As many as I liked” (13). Piggytells Ralph about his many recollections of society and what life is like at home. Goldingdevelops Piggy as a character who represents the intellectual and scientific aspects of the boysthat creates an instant stereotype for readers; however a deeper meaning can be found behindGolding’s characterization. For instance, Piggy values other people above himself, showing thathe is a selfless characterize who puts the collective’s wellbeing ahead of his own. Throughout the Lord of the Elies, Golding compares Piggy to an adult numerous times owing to his “superego”qualities that keep him controlled and constantly intact with society no matter his distance awayfrom it. Piggy’s genuine and kind nature is why Ralph finds a great deal of respect for him.

Golding attaches a symbolic significance, to the fire as it represents the boys’ interest inmaintaining ties to civilization and while it continues to burn, they maintain hope. While Piggyand Ralph explore the mysterious island, Piggy finds a shell and says to Ralph “A conch hecalled it. He used to blow it and then his mum would come.” (15). Despite Piggy’s surroundingsand the act that many of the other boys fall into a primal savage state, Piggy relies on values andrules, same as in a civilized society to remain level minded and stay focused on priorities likebeing rescued. Through Piggy’s intellectual abilities, he realizes that the only thing the boys haveto fear is themselves. The longer they are away from society’s rules, the harder it becomes forthem to maintain discipline and self-control. The conch that Piggy discovers at the start of thenovel is an important symbol, showing democracy and the ties to society, and when that conchslowly fades so does the democratic way of life of the boys.

Although Piggy finds the conch andtells Ralph how to use it, Ralph is seen as a primary character associated with the conch and itsrepresentation.Most readers would agree that the protagonist in Golding’s novel is Ralph, as he allowsreaders to explore Freud’s proposed level of consciousness called “ego”. It is the part of thepersonality that maintains a balance between our impulses and our conscience. Ralph continuallyexemplifies his rational thinking by prioritizing in terms of rescue when making all of hisdecisions and after realizing that the boys are slowly abandoning the rules to live a life of savagery. Ralph calls an assembly, and as the boys gather he says, “That shelter might fall dowrnif the rain comes back. We ll need those shelters then” (80). The “ego” conscience understandsthat other individuals may have needs and desires and that sometimes being impulsive or selfishcan hurt collectives or even the individual in the end.

Sometimes instant gratification isn’tdesirable. He understands that the hunters have selfish behaviours and that they are the leastconcerned about rescue. Therefore, as the leader of the group, he attempts to create a structuredsociety with rules to maintain a certain level of steadiness within the group. At the sameassembly, Ralph reassures the boys of this reality by strictly saying The fire is the mostimportant thing on the island. How can we ever be rescued except by luck, if we don’t keep a firegoing?” (80). Ralph is level headed and calm and realizes that the fire is likely their only wayoff the island, and without this hope, the evil and barbaric attitudes of the boys will slowly startto emerge.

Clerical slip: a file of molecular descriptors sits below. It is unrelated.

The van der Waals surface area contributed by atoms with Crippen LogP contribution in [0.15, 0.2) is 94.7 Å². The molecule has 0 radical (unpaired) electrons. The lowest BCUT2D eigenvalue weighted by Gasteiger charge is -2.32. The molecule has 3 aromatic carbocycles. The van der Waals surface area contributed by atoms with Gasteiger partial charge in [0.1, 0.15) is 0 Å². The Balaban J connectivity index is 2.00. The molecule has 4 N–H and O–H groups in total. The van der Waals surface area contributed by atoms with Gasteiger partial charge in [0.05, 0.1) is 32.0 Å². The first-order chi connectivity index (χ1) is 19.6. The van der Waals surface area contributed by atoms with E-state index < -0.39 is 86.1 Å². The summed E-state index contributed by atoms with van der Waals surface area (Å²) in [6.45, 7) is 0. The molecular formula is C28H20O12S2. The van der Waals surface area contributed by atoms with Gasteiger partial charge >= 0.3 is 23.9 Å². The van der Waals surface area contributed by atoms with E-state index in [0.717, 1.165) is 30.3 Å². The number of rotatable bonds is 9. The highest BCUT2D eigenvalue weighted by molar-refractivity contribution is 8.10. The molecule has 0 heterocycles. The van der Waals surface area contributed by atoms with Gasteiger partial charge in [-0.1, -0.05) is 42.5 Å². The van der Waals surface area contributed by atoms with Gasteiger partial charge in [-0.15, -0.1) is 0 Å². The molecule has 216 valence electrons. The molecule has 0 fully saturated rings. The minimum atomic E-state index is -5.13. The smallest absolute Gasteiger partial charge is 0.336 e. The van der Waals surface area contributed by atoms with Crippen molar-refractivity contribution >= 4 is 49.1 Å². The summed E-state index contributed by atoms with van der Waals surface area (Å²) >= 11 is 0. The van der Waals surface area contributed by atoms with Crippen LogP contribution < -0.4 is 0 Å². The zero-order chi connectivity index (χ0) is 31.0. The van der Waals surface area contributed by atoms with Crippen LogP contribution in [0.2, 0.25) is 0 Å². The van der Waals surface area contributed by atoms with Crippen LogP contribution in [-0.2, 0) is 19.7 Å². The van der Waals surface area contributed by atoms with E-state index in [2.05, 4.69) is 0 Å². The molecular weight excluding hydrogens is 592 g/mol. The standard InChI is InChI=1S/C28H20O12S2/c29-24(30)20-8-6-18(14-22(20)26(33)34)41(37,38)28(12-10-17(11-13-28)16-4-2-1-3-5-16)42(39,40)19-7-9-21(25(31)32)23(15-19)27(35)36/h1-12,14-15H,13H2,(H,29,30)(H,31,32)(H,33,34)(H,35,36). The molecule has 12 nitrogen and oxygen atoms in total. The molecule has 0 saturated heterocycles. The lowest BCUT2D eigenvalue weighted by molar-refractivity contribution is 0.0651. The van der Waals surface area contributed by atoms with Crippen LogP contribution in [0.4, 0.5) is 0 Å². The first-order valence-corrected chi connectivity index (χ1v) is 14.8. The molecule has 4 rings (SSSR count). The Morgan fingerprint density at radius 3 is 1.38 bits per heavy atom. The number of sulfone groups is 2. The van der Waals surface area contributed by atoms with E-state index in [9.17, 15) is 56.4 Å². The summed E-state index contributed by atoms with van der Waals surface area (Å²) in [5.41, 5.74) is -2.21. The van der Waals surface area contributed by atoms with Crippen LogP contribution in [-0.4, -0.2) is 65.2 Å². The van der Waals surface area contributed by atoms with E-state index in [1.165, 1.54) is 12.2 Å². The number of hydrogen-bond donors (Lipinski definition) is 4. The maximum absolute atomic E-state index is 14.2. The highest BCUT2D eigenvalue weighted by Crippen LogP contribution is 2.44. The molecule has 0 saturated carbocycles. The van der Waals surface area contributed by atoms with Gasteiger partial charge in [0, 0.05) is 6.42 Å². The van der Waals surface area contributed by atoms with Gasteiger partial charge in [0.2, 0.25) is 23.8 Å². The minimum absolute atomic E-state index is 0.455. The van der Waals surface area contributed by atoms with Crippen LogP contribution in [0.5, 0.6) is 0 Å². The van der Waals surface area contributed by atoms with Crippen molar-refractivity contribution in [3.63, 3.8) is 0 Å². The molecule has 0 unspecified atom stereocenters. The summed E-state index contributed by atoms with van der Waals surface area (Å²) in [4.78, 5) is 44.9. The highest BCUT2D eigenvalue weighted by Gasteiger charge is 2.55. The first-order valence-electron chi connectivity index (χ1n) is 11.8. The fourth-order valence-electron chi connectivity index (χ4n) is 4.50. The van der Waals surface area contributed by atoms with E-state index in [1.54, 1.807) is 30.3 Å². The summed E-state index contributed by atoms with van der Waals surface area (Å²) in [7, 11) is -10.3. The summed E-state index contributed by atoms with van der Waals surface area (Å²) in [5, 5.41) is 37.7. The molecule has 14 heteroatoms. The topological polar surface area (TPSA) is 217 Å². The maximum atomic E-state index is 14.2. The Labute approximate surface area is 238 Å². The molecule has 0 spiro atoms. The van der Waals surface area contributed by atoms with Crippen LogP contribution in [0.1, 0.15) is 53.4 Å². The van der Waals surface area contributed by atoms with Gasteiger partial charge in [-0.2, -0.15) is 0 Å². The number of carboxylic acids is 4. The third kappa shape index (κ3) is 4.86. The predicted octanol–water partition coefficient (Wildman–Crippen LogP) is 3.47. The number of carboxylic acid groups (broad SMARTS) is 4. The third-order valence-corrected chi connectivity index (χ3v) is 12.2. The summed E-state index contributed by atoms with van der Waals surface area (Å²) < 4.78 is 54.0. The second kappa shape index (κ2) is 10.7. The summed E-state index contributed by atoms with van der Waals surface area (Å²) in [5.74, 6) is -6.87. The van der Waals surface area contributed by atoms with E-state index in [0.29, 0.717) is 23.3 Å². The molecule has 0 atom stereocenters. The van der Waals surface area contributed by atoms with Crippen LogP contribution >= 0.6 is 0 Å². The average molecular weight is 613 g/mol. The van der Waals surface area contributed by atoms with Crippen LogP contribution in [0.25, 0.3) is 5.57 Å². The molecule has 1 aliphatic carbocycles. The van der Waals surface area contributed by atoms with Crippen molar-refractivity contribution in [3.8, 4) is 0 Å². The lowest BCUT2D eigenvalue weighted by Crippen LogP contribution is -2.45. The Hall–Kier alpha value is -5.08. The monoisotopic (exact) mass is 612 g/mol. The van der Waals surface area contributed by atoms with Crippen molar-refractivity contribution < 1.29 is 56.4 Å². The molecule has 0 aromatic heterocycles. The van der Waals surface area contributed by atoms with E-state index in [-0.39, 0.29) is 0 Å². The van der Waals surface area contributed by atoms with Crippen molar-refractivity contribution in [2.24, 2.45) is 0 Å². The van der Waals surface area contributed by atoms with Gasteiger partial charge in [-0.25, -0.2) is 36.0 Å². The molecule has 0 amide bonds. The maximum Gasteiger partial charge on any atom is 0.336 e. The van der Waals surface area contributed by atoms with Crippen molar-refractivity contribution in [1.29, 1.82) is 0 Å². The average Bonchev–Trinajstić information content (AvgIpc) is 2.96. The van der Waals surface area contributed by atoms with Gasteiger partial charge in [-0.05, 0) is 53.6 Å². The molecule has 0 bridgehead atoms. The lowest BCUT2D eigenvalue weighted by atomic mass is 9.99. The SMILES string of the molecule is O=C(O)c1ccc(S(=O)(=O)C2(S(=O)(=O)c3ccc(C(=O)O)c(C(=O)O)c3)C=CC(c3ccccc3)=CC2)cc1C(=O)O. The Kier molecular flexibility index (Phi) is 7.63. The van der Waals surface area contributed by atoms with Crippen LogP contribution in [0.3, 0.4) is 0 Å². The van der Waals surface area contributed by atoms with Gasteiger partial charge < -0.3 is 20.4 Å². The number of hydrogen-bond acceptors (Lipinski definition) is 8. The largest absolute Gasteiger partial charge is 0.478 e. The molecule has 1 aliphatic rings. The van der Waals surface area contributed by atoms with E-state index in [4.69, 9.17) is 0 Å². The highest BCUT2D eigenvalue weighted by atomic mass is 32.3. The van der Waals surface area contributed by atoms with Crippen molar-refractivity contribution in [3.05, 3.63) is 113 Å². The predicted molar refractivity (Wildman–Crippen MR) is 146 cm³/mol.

Although Ralph attempts to instill the seriousness of the situation into the minds ofthe boys, their savage instincts have already taken over, abandoning their willingness and abilityto see reason. Instead, they value the ability to be self-sustaining and strong. As their leader,Ralph faces many difficult tasks, one of which is trying to rectify the tension among charactersthat have been growing and since he is able to balance his “id” and “superego” in situations likethis, he is a good representation of the “ego” proportion of Freud’s theory. As Jack and his tribeof hunters burn down the forest in an attempt to kill Ralph, Ralph says “The fools! The fire mustbe almost to the fruit trees-what would they eat tomorrow” (220). Ralph is able to maintain aconstant balance between his impulses and his conscience, even in times of extreme discomfortand is very rational. Ralph’s rational thinking allows him to meet the needs of his impulses,while taking into consideration the reality of the situation.When an individual is placed in a strenuous and demanding enis exposes their way of thinking which can be categorized into one of the three levels ofconsciousness.

The overarching conflict in the Lord of the Flies erupts as savagery engulfscivilization, or in the context of Sigmund Freud’s three levels of consciousness, impulses face offagainst consciousness. Jack represents the “id” Piggy represents the superego” and Ralphrepresents the combination of the two- the “ego”. William Golding. through these characters,brings to life the theory of Freud and shows his readers how thought processes can contribute tosurvival or death.

Author: Margaret Brooks